Integrating Culture with E-Learning Management System Design

Ray Archee (University of Western Sydney, Australia) and Myra Gurney (University of Western Sydney, Australia)
Copyright: © 2011 |Pages: 43
EISBN13: 9781609606770|DOI: 10.4018/978-1-61520-989-7.ch002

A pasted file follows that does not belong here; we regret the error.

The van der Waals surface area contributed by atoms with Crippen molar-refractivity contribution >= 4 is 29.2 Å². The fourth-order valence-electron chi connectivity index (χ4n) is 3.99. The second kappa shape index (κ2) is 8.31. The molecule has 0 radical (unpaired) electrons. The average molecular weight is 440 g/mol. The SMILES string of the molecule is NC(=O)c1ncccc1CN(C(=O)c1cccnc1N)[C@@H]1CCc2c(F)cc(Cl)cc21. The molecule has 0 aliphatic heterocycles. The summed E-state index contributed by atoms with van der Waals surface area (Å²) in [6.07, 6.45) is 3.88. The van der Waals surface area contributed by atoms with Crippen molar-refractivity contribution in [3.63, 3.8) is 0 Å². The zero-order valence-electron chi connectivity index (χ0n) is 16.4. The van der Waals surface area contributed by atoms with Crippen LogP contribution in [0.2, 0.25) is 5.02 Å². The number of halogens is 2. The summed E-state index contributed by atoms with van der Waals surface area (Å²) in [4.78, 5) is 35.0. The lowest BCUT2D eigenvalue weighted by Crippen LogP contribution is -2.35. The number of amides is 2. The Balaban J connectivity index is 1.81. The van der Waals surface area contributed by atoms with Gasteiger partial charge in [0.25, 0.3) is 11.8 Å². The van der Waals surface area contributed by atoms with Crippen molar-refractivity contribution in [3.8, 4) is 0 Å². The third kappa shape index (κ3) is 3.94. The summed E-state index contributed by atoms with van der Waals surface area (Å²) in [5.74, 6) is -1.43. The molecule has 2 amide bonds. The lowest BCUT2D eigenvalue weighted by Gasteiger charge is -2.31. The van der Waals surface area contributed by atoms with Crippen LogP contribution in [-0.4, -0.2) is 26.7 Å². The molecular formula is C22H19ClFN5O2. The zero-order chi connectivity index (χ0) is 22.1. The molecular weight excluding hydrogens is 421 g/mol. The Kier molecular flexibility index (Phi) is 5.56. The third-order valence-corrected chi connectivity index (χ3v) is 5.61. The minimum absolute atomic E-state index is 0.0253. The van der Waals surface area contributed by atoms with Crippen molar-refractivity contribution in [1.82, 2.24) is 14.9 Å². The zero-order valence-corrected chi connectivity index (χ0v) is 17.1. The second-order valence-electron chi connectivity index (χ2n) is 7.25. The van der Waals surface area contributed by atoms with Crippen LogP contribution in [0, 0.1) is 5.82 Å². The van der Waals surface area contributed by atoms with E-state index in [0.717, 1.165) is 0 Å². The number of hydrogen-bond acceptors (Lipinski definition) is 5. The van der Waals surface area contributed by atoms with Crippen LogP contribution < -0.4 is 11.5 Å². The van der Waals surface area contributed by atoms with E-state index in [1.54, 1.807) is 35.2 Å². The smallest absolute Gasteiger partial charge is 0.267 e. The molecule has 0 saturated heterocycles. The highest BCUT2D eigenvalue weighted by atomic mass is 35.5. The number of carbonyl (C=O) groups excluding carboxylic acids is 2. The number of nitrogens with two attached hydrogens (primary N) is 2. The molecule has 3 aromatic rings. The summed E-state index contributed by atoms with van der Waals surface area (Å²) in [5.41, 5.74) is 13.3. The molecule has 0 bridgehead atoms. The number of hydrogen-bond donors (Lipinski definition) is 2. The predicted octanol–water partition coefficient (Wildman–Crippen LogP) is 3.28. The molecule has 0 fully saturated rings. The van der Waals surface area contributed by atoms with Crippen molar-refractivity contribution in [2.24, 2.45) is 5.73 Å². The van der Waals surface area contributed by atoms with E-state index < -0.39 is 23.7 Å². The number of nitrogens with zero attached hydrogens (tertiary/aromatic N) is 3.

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Although it is a legal requirement of all organizations to permit sensorially, cognitively, and physically disabled persons equitable access to public website information, cultural factors are seldom considered as important in the design of online information content. But many tertiary institutions have a highly diverse, multicultural student body whose learning needs require special attention. Usually, instructors transform existing lectures and exercises, then adds links, and discussions to create Web-supported units, but without any real understanding of possible cultural artifacts or inherent limitations of their online interfaces. This study reports on the results of an action research study whereby students were asked to comment on their preferences for three uniquely different purpose-built WebCT pages which comprised near-identical content. The students showed a definite preference for a sparse, menu-driven webpages as opposed to a colorful, congested, all-in-one interface, or the bare-bones WebCT interface.
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